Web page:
Rescuing and serving persecuted Christians since 1995
Select Page

ICC Note:
The situation for Christians in the midst of the on-going civil war in Syria is extremely difficult. As the United States pursues a policy to arm some of the rebel groups opposing President Bashar al-Assad the minority Christian group has become the target of violence from Islamic extremists within the opposition group. The on-going violence that has claimed nearly 100,000 lives has been costly for all Syrians but Christians are among the most vulnerable groups.
6/26/2013 Syria (World) – Despite widespread religious persecution in countries like war-torn Syria, the Obama administration is still opposed to creating a special envoy for religious minorities in the Middle East, according to a State Department official who testified before Congress on Tuesday.
Deputy Assistant Secretary of State Thomas Melia made the comments at a joint subcommittee hearing in the House Foreign Affairs Committee hearing room regarding the plight of religious minorities in Syria.
Last week President Barack Obama announced the United States would begin arming Syrian rebels, purportedly because Syrian President Bashar al-Assad’s regime has used chemical weapons against his own people—which Obama had publicly characterized as a red line for U.S. intervention.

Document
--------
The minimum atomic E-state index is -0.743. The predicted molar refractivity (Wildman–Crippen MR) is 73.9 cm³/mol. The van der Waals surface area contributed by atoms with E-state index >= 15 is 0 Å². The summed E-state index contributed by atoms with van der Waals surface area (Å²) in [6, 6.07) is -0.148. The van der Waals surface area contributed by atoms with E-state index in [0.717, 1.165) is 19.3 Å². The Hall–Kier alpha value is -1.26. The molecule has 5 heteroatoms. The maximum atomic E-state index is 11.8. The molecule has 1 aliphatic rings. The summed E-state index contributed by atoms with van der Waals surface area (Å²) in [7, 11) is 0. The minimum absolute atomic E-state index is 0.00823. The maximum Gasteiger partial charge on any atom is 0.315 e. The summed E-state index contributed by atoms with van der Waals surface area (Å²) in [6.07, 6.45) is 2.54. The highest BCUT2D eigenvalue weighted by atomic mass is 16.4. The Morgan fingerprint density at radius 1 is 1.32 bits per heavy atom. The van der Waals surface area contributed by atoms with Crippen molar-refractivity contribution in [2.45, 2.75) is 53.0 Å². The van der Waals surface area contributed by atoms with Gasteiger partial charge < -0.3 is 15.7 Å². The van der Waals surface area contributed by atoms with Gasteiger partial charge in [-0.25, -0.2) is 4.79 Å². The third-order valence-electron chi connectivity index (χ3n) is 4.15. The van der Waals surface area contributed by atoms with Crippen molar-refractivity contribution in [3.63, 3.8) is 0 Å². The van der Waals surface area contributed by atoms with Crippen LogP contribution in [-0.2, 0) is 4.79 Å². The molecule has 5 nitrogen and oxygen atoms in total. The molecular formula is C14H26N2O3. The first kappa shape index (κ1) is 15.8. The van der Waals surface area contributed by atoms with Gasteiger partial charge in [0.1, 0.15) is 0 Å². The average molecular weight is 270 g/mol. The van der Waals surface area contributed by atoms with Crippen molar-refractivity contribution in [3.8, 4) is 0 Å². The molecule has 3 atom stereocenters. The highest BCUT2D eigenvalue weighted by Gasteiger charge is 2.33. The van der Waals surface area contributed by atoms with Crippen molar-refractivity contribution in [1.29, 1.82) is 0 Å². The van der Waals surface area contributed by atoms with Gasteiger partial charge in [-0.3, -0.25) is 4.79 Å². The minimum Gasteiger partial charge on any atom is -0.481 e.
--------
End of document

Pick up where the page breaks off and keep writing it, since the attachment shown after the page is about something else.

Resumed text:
On Tuesday, Melia said the State Department is working to ensure that U.S. weapons and logistical support only go to the “most high-minded” of Syria’s opposition forces. But as WORLD has previously reported, those determinations are anything but easy in the wake of Islamic extremists flooding the country (see Mindy Belz’s June 1 WORLD Magazine cover story, “Turning Syria inside out”).
When Rep. Randy Weber, R-Texas, asked how the administration would determine who was “high-minded” enough to receive aid, Melia said the precise vetting process is “above my pay grade.” But the four witnesses who followed Melia didn’t mince words in describing the grim situation in the country of 20 million people, where the death toll approaches 90,000 in a civil war that began in 2011.

[Full Story]